bringing all of our senses to this moment?
I never quite know what to do with my feelings during this week-long span between Christmas and the New Year. I feel a sadness for the fading glow and beauty of the holidays as we head into the stark winter months. Old memories creep in and find me startled by their visit. I get especially pensive. Yet, I feel a certain underground of excitement arising in anticipation of a new year and a “fresh start.” I think about new ways of approaching my work and my relationships. I become mindful of the years ticking by in my life, just as one might on one’s birthday — looking back and looking forward, at once far-sighted, near-sighted, and hind-sighted.
In this season as we encounter shorter days and longer shadows, as the sun dips lower on the horizon, as we celebrate Halloween, Dia de los Muertos, All Saints Day and All Souls Day, in this season of remembrance, we may find ourselves surrounded by ghosts. Not just the ghosts of our ancestors, but the ghosts of ourselves, our lived experiences, our communities, our country.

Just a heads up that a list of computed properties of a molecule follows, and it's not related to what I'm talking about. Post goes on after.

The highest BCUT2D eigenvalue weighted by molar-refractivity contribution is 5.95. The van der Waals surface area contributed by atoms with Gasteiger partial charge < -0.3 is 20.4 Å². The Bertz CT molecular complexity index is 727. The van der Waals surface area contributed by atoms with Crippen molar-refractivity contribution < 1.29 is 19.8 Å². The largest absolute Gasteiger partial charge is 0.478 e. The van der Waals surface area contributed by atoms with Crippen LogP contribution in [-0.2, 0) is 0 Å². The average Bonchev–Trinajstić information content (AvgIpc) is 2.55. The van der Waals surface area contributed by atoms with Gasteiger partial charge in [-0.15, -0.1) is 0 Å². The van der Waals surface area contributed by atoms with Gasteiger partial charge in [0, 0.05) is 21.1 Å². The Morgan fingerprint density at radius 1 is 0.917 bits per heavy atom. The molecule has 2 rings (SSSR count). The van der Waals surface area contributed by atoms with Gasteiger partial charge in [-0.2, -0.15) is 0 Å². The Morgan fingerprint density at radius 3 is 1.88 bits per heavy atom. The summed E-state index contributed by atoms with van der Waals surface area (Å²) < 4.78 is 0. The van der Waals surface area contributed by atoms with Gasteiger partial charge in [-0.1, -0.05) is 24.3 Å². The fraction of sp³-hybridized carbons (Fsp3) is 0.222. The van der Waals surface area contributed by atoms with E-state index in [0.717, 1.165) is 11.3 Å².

This month as we celebrate Pride Month and embrace the dignity and freedom of expression of our LGBTQ+ brothers and sisters, this month when we mourn the death of George Floyd and so many other black people who have suffered and died under the edifice of white supremacy, this time in history when we are emerging from our pandemic hideouts and learning to see the world anew, how might we truly SEE the world anew?
I recently discovered that Rachel Carson began her life’s work as, not as a scientist, but as a writer and poet. And this made me love her even more. Like me, she had been so captivated by the sea and the bird songs and every magical object of nature in between that she couldn’t imagine putting words to what she bore witness to without using lush, vivid language, full of color.